Give Us Shepherds

How did having divorced parents impact your faith? 

It sounds cliché, but the truth is that it’s the grace of God and if we open ourselves up to what God is going to do, he does it. I think sometimes we take that for granted; if you go through something terrible it hurts to hear but God does crazy things when you let him. My whole life, the idea that I’m a Catholic at all, let alone a Catholic priest, it’s truly the grace of God working through the most peculiar circumstances.

Most of your family aren’t practicing Catholics; what’s it like being a priest among them? 

All of my family are loving, and initially that’s where they were. They desired for me to have a happy life, and they realized that this was what was going to make me happy and bring me fullness; so they were OK with it. There are days when they’re still figuring out what this means. Sometimes it’s a little bit of a challenge for them. I don’t interact with them in the same way as my sister, who lives closer to them and has a husband and a child but it’s a learning curve.

How do you go about showing them Christ and the beauty of the Catholic Church?

I think the one thing that is most important is kindness and prayer. I try not to be overwhelming to them and preach that they should be Catholic. I’m kind to them, I pray for them and when I have the opportunity to introduce them to things, I invite them in. I try as much as I can to spend time with them and trust God to do the rest.

How have you handled all of the curveballs its thrown in your first year as a priest? 

Well COVID-19 aside, a couple weeks after we shut down, my pastor had a heart attack and was out of commission for a month and a half; so my first Holy Week was me all alone. I had to plan it all for three parishes and it was a wild thing. Luckily, we have great staff at all three parishes; so it was really them. We just had to figure out how to put it on YouTube and figure out all the logistics. Amazingly, when you come together and trust God, he makes it happen.

Did you have a moment where you asked God what he was trying to teach you in this?

Daily. I had a daily Holy Hour and I’d sit back, and I’d sit in front of the Lord and sometimes just ask him, “What? What are we going to do today?” Recently, I looked back in my journal and realized that I asked the Lord some strange questions back then like, “How are we going to figure out Holy Week.” You do realize that your first inclination should really be to trust in the Lord and his plan because he works it out. It doesn’t take away from the fact that it’s challenging and I’m sure we made many errors, but it was a call to be faithful and trust that he’s going to always get us through it.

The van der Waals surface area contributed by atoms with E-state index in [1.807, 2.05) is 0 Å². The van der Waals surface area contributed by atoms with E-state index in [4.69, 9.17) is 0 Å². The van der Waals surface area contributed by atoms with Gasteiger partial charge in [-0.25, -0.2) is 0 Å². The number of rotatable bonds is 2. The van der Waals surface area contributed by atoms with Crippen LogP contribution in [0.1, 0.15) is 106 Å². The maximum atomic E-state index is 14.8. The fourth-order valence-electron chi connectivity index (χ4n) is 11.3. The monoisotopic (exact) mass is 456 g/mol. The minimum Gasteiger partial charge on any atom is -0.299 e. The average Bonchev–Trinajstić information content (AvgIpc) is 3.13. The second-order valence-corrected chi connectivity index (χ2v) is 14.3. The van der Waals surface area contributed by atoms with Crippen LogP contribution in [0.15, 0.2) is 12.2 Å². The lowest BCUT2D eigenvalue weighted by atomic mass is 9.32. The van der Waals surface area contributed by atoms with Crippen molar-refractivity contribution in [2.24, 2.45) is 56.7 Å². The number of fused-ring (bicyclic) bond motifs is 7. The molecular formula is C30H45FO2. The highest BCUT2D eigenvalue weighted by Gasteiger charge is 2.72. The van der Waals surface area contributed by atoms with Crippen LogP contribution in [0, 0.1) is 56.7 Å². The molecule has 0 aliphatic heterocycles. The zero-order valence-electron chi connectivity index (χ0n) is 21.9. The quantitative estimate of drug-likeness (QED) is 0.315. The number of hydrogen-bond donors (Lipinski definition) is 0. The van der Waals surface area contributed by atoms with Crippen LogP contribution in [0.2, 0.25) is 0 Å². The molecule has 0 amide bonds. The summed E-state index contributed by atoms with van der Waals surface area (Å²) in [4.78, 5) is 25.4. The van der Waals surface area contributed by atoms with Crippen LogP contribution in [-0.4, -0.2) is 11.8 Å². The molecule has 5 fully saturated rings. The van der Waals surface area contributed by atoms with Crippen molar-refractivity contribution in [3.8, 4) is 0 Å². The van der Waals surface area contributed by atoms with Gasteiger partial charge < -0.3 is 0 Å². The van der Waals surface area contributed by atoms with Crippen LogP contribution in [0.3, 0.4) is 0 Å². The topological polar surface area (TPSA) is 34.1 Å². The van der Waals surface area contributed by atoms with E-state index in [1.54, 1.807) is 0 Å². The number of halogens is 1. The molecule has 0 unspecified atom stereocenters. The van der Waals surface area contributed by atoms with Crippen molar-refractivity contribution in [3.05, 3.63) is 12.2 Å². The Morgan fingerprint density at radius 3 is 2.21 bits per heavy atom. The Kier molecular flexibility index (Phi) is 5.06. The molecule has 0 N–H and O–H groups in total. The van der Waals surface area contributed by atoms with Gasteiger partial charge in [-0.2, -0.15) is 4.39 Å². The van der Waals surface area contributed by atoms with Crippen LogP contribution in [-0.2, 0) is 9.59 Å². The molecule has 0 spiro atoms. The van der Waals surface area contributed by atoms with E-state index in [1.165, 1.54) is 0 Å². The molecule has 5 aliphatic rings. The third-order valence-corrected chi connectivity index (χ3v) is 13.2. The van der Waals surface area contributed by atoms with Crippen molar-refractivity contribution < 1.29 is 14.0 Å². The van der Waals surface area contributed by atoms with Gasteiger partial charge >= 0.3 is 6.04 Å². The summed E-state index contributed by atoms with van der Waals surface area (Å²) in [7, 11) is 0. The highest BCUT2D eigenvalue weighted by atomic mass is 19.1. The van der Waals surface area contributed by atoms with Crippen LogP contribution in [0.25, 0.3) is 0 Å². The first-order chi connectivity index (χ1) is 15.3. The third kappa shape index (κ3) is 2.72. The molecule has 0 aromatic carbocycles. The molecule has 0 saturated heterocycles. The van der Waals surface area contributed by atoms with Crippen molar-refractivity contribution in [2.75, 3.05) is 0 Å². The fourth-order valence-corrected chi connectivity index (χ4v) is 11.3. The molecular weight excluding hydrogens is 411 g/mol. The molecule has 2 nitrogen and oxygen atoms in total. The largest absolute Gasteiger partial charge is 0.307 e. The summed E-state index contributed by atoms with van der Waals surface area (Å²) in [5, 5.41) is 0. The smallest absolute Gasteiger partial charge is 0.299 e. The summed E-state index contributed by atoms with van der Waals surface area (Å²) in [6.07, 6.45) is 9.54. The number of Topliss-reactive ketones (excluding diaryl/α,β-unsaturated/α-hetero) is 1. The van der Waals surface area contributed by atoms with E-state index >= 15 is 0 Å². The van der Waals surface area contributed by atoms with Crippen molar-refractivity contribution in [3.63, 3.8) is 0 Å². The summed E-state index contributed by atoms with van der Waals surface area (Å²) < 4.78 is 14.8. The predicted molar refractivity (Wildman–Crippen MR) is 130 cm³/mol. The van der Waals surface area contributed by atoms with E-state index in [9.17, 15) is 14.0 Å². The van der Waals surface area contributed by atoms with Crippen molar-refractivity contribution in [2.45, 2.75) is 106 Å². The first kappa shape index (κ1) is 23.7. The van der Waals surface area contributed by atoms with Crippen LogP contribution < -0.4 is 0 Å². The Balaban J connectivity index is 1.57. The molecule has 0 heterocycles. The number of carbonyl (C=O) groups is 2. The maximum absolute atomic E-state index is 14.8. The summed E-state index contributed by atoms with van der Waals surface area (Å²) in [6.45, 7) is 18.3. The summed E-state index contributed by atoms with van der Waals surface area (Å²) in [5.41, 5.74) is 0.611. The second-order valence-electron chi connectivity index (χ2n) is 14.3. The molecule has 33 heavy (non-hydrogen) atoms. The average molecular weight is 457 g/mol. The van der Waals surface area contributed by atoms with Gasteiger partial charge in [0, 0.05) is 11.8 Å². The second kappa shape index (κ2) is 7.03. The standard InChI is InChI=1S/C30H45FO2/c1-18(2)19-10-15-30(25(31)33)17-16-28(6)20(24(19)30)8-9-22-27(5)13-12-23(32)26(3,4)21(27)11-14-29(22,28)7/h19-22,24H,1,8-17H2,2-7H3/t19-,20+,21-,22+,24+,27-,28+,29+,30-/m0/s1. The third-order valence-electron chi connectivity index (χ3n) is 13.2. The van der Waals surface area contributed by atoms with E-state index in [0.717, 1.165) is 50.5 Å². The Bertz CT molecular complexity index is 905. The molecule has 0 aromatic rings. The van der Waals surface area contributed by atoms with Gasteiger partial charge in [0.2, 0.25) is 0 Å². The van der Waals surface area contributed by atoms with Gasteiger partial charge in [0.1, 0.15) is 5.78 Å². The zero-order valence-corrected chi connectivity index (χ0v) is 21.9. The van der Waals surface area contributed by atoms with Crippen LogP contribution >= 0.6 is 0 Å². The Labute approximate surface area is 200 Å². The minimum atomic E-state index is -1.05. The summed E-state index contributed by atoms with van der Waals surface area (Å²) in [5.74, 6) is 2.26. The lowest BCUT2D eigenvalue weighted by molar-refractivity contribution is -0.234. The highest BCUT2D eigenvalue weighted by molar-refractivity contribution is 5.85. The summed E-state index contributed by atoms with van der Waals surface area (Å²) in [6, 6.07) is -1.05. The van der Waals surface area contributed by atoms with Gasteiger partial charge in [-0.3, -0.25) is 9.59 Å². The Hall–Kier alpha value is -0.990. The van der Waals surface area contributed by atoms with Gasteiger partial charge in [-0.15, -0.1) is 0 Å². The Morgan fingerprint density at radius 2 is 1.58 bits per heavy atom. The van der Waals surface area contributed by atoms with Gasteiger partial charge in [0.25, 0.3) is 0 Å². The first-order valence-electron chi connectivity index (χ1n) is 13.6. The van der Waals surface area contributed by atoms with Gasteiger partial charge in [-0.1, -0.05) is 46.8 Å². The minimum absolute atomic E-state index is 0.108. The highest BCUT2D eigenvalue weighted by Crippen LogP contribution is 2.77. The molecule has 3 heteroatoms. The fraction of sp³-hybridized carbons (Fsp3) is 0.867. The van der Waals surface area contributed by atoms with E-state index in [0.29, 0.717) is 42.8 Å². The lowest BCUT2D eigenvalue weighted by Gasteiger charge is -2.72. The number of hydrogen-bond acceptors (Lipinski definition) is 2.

Personally, what was the most uniquely challenging hurdle you had to get over because of COVID-19?

I just wanted to see people my age, and have other young people to talk to, that human interaction that I’d have normally. I couldn’t visit my family. Things that we were all dealing with, it was hard. Two weeks before the shutdown happened, my sister had her first child and I didn’t get to hold her until July. The social dimension was for sure the hardest.

What have you learned about yourself this first year as a priest? 

That people are so much better to me than I deserve. It’s like God’s goodness. I don’t deserve the goodness that God gives to me, but he does it anyway. People at my parishes are like that – they’re wonderful, so generous and kind and I don’t deserve it. I think that the need to be grateful is what I’ve learned the most so far in the first year of priesthood.

What’s your favorite thing to preach on? 

The Real Presence of Jesus in the Eucharist. I joke with a friend that I give a homily on the Real Presence. I have this cheesy line I say: “You can get better bread elsewhere.” Because if the Eucharist isn’t actually Jesus, then you guys are all wasting your time trying to get not very good bread. I love to preach about that. It changes everything.

What do you wish more people knew about Catholicism?

That it’s true. But also, I think that one of the common misconceptions is that Catholicism is all about rules, but really it’s about how the Love of God is made real in real people and real things, and real things that happen in the world that we can see. We can see God’s work in each other, in Catholicism.

What book would you recommend to Catholics that want to grow in their faith? 

Bishop Barron’s “Catholicism” book is wonderful. My favorite book is a little more technical, but Pope Benedict’s “Jesus of Nazareth, the Infancy Narrative;” it’s a short book that’s perfect for Advent.